A study from 2015 showed that mindfulness is related to improvements in cardiovascular health through a lower incidence of smoking, more physical activity and a healthier body mass index (Loucks, Britton, Howe, Eaton, & Buka, 2015).

There have been some studies that show that mindfulness has a positive impact on telomere length which helps to decrease cellular aging and cogitivie stress.  (Epel et al., 2009).

Changes in biological markers has been seen; this includes stress hormone markers, immune and endocrine system markers (Black and Slavich, 2016).

 

Eventually it seems as though mindfulness could serve as a great preventive method to illness. It helps a person tune into their body and live more consciously making healthier choices and developing healthier attitudes and habits. This promotes over all wellbeing. For example a study from last year proved a similar point showing that mindfulness increases multiple healthy behaviors like getting regular health checkups, being more physically active, using seat belts and avoiding nicotine and alcohol (Jacobs, Wollny, Sim, & Horsch, 2016).

Brain and Neuroscience

Rewiring Neural Pathways for Resilience & Happiness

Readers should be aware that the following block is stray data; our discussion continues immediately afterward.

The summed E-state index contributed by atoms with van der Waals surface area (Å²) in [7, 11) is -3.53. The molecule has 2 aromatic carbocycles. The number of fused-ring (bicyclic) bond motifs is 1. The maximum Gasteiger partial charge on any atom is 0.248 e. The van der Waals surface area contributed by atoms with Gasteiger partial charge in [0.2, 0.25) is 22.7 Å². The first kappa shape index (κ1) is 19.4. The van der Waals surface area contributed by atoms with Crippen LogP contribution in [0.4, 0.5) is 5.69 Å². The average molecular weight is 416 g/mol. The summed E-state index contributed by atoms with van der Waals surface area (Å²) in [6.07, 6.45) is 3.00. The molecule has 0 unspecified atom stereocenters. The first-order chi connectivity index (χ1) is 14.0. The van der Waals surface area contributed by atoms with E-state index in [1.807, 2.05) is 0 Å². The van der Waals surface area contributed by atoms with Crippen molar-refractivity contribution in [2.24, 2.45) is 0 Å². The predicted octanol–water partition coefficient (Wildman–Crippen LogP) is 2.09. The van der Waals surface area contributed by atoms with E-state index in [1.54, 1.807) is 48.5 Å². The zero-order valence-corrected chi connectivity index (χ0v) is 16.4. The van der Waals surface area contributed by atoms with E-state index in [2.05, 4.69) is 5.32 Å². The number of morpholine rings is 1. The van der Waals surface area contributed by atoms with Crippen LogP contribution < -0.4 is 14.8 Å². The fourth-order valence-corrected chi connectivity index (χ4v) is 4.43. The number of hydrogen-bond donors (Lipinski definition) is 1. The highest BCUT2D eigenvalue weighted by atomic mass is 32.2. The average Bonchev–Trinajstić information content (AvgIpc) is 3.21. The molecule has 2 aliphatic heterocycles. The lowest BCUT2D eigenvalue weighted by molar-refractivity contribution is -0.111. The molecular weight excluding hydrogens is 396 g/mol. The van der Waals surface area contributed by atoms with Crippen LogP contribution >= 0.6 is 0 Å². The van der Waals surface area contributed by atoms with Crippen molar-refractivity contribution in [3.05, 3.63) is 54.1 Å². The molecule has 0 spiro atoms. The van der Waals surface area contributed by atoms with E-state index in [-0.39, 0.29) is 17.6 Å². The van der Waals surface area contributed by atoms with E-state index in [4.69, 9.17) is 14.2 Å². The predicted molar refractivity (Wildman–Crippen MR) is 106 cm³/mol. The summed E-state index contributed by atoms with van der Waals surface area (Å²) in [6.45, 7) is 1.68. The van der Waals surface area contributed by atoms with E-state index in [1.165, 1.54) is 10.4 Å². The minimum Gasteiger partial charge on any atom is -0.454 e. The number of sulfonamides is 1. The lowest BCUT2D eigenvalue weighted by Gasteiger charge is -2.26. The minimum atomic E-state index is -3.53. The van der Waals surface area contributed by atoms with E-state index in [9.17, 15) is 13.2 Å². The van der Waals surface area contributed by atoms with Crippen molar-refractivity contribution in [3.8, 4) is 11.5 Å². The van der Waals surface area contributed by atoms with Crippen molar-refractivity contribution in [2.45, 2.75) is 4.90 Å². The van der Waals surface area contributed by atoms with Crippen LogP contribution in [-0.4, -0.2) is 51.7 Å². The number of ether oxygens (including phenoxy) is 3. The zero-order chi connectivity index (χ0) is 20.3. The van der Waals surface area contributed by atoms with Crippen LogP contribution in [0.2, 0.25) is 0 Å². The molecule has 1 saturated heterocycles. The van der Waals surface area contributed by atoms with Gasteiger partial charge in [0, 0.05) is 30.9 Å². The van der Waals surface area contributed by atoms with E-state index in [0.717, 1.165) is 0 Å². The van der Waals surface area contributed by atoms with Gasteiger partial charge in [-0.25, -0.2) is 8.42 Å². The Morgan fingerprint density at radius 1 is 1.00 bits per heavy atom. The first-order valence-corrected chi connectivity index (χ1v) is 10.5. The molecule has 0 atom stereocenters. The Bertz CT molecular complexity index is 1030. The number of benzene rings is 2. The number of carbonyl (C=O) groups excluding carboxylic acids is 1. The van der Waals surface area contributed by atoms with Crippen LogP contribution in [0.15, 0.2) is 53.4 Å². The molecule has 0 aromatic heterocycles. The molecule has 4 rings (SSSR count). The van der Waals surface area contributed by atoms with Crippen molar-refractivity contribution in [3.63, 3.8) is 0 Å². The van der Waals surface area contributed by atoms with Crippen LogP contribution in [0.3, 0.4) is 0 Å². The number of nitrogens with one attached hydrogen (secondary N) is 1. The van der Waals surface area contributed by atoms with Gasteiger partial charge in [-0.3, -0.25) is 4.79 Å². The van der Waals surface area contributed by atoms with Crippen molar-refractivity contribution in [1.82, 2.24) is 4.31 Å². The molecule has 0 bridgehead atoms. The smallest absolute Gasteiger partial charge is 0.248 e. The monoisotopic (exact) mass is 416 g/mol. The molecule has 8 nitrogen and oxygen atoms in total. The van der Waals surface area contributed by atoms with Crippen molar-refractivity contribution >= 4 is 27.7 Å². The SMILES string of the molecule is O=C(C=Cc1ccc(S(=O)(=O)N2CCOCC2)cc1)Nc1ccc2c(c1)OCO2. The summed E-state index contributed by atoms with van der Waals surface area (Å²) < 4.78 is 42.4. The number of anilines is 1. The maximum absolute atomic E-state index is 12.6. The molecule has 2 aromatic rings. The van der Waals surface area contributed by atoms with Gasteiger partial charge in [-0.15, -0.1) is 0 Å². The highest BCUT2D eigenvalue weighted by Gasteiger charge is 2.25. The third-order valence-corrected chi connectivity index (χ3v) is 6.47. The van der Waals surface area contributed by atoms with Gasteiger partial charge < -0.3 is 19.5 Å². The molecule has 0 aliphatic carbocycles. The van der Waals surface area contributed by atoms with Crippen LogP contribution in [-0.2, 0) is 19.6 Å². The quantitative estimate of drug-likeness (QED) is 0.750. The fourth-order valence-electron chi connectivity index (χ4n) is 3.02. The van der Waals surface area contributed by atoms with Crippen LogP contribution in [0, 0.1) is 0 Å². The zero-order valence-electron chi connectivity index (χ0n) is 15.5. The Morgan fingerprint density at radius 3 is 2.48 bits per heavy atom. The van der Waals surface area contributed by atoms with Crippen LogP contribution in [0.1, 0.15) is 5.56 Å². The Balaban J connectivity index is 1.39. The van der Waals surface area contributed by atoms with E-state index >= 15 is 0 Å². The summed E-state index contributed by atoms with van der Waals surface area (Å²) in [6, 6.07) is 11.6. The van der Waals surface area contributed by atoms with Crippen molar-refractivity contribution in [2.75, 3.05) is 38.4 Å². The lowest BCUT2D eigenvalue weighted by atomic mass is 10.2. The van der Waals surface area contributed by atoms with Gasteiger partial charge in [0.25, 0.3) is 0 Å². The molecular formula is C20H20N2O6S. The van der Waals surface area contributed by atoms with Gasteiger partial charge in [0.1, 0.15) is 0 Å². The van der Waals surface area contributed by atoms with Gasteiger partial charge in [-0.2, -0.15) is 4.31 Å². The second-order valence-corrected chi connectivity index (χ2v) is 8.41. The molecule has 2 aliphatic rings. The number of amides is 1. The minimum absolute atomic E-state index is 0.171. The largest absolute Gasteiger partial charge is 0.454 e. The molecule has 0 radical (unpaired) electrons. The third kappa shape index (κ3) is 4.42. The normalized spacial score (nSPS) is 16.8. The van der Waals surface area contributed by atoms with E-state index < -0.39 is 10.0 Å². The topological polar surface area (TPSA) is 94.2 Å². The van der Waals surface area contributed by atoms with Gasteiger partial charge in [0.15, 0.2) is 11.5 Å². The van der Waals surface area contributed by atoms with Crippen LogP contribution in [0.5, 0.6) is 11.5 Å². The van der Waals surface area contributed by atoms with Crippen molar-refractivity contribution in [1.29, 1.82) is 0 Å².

Tang, Holzel, and Posner (2014)  consolidated the findings of a meta analysis from 21 neuro-imaging studies which examined 300 experienced meditation practitioners. They stated that the effects of meditation on the brain are wide scale, meaning we could actually change the structure’s of our own brain. Often neuroscientists refer mindfulness to a rewiring of the brain. Rick Hanson, a leading psychologist in the field of mindfulness suggests meditations and practices to help rewire the neural pathways in the brain to create more resilience and happiness.

The Neuroscience Behind Mindfulness

Read an article by our team to understand how exactly mindfulness affects the brain and how its rewiring takes place

Mindfulness & Mental Health Practitioners

mindulness and mental health practitioners

Here are some specific areas identified in psychotherapists and trainee therapists who practice mindfulness meditation:

Studies have shown a significant increase in the level of empathy post exposure to mindfulness practices (Shapiro, Schwartz, & Bonner, 1998). A study by Wang (2007) found that therapists who were advanced meditators scored higher in measures of empathy than therapists who did not meditate. Mindfulness-based stress reduction training has helped enhance self compassion amongst health care providers (Shapiro, Astin, Bishop, & Cordova, 2005). The qualities of non judging and non reactivity were correlated with self-compassion. In turn these lead to possibilities of an increase in compassionate understanding and communication with clients. It is no wonder that the final outcome of mindfulness is a more peaceful and happier world.